The tribes used wealth as an arbiter of social distinction and political power, yet possessed an atomized society wherein village autonomy prevailed. The Spirit Quest was a rite of passage for most boys and many girls, and enabled tribal members to come to terms with nature and spiritual values. The tribes had a rich, oral literature and a clear cosmology. They maintained peaceful relations with whites during the fur trade, early settlement, and even the Rogue River wars of the 1850s.

Confederation Formed 1855

 The Coos, Lower Umpqua (Kuitsh) and Siuslaw were linked by the BIA as a confederation in 1855 when they were removed to reservations.
 Bretz wrote that the Siuslaw roamed freely in the area until 1852:

That year the Indians signed an agreement with the US government, giving the tribe a reservation of 2.5 million acres of heavily timbered land.

 He wrote that at that time, the Siuslaw, numbering about 3,000, were decimated by a smallpox epidemic in 1872:

There were less than 400 members of the tribe remaining after that devastating epidemic, the size of the reservation was reduced. The Indians were offered a homestead of 160 acres around Siuslaw River, or a place on the reservation.

 In 1916, The tribes established a formal, elected tribal government, which they have continuously maintained.

Confederation Terminated 1954-1984

 In 1954, the Confederated Tribes of Coos, Lower Umpqua and Siuslaw were terminated by the federal government under the Western Oregon Termination Act. As the result of several years of effort, The tribes were afforded federal recognition in 1984.
 Today, the Confederated Tribes enjoy a government-to-government relationship with the US, and are recognized as a sovereign Indian nation. The seat of tribal government is Coos Bay, where the tribes maintain a 6.12 acre reservation, held in trust status by the US government. The current tribal government consists of at tribal council and chief. The tribal administrator and staff conduct day to day business for the confederation.
 The Confederated Tribes of Coos, Lower Umpqua and Siuslaw is in the planning stages with the US Bureau of Land Management, the US Coast Guard, and Oregon State Parks on a major interpretive center for the Oregon Coast.

Coquille River Valley

 The rivers that discharge into the Pacific along the Southern Oregon Coast are placid and bucolic, with tidewater often stretching inland for many miles. One of the most beautiful is the Coquille, which meanders through a wide, pasture-covered valley. Highway 42-S skirts along the south side of the river, passing through the tiny hamlet of Riverton, a former river port located on the south bank of Coquille River, about 12 miles east of Bandon. Riverton was a trade center of farmers who specialize in pea-raising. The pea-raising farms are recognized by their vine covered trellises. The post office was established June 30, 1890, with Orlando A. Kelly first postmaster. The Riverton office was discontinued November 25, 1903, and re-established September 15, 1906. On May 26, 1961, Riverton was designated a rural station of Coquille, and was discontinued permanently on July 21, 1973.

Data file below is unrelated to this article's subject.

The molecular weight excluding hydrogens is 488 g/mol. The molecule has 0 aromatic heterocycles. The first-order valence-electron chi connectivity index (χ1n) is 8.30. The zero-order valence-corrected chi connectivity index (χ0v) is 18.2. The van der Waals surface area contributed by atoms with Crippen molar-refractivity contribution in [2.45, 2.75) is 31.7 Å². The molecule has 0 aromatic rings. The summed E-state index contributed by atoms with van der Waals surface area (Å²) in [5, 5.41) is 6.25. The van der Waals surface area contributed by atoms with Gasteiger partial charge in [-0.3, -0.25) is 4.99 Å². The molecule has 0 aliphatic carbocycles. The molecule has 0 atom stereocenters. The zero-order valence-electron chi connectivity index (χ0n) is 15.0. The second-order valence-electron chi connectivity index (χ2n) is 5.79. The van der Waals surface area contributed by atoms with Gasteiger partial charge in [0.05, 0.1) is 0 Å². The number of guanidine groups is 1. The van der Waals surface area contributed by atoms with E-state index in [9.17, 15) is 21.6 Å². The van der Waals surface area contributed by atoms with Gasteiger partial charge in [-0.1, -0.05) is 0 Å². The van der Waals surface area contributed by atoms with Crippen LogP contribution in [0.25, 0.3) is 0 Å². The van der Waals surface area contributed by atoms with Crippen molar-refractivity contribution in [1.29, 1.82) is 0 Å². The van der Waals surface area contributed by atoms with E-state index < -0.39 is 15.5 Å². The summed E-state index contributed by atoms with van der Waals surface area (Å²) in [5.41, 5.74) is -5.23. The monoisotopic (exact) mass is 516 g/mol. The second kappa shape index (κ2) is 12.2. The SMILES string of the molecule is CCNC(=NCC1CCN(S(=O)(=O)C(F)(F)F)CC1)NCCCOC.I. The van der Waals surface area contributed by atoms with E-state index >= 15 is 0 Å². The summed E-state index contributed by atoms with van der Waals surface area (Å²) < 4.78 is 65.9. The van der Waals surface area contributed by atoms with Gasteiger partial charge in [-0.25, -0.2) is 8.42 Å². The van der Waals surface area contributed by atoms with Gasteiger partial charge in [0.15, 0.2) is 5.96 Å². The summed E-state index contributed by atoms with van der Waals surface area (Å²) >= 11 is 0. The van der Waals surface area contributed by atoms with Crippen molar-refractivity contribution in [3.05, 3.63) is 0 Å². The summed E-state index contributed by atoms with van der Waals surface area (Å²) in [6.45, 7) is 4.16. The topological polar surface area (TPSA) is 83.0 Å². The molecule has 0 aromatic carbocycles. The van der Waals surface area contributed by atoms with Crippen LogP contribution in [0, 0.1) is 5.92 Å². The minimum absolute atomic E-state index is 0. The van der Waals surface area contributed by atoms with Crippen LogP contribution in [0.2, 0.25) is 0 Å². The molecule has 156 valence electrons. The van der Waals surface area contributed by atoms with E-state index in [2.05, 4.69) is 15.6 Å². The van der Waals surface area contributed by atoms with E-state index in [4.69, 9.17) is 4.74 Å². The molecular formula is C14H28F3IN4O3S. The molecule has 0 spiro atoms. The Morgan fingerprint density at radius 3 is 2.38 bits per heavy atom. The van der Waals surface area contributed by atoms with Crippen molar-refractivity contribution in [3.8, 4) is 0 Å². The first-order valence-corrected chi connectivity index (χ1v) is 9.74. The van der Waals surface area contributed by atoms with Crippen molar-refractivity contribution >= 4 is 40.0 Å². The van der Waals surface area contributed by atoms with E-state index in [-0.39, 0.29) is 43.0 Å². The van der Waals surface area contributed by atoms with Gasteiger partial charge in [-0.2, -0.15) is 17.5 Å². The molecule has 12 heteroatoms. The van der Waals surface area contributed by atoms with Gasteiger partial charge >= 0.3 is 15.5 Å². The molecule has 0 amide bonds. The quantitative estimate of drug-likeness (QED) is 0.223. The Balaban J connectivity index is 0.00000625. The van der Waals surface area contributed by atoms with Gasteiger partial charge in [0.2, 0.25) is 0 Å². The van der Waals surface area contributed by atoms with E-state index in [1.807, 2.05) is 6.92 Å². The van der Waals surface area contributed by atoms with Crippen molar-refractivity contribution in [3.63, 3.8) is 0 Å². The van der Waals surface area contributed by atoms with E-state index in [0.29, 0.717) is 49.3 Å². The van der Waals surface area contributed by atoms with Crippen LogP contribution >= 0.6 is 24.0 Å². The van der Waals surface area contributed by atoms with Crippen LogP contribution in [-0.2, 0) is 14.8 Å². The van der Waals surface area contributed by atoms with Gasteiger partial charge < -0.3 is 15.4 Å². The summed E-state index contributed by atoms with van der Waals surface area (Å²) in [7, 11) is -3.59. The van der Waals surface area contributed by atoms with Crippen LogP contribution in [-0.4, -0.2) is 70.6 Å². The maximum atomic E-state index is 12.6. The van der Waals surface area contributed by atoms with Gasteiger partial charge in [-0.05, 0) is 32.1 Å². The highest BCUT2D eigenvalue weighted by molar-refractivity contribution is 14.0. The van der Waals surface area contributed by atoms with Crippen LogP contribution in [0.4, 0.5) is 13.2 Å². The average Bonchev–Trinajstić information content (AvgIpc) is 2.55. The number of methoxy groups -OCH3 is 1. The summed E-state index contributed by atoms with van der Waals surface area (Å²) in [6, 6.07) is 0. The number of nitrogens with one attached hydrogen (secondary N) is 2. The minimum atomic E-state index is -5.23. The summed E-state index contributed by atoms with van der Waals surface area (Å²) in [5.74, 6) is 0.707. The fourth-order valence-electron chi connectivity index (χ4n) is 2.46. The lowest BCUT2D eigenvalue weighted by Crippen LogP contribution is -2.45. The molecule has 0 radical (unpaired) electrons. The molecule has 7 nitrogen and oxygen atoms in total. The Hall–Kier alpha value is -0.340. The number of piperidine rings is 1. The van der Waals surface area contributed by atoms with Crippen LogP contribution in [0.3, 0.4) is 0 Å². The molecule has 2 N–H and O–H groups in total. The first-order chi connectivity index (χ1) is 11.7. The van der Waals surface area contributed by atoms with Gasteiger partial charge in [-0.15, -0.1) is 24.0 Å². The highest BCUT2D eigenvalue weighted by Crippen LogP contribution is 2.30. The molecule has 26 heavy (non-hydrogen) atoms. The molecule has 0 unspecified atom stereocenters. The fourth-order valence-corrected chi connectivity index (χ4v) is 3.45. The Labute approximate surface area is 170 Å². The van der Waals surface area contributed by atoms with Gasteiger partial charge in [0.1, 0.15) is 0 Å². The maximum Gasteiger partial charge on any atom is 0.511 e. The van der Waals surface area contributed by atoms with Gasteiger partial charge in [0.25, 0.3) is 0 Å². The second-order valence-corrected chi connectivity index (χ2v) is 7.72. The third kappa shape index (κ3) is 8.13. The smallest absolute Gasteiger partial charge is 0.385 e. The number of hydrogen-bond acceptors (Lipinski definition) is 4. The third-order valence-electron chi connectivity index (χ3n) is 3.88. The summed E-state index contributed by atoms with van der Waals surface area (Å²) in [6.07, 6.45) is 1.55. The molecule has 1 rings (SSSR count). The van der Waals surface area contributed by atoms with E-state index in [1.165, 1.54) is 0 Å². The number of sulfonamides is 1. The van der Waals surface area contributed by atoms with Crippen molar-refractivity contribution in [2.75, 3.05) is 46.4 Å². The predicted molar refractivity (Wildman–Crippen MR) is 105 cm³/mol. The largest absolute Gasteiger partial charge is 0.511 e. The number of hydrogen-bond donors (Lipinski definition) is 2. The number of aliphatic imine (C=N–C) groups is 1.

Coquille River Lighthouse 1960
Photo Courtesy of Julie Hendricks

Parkersburgh

 The remnants of Parkersburgh are across a meadow on the south bank of the Coquille near the mouth of Bear Creek. This place, about three miles east of Bandon, was once a rival of other Coos County ports. Lumber mills were opened here in 1867-1868, then shipyards to build schooners to carry timber to market. Parkersburgh post office was established August 30, 1877 with Meldon L. Hanscom serving as first postmaster. The office was named for Capt. Judah Parker, who built a sawmill here in 1876. A salmon cannery, built in 1885, brought added prosperity but was burned some years later. Then lumber traffic was diverted to deeper waters and the town died. On March 15, 1919, the Parkersburgh office closed to Bandon.
 A few miles from the coast, the weather changes abruptly; marine fogs simply don't penetrate very far inland. Early mornings find the quiet river broken with the wakes of a dozen skiffs; fishermen are out trolling for salmon. This is dairy country; the milk is condensed and then shipped to Oakland, where Safeway turns it into ice cream.

Coquille

 Coquille, the seat of Coos County, is as pretty a village as you are likely to find. For many years this coastal town of 4,000 was the head of navigation for river boats. On their regular runs clumsy old sternwheelers packed with merchandise and lively with the shouts of laborers, paddled up the wharves. But construction of the modern highway destroyed the picturesque character of the town, which desires to look as much like other towns as possible.
 Coquille post office was established July 1, 1870. Titus B. Willard was first postmaster of this office, located on the Coquille near the mouth of Cunningham Creek, and about 17 miles south of Coos Bay.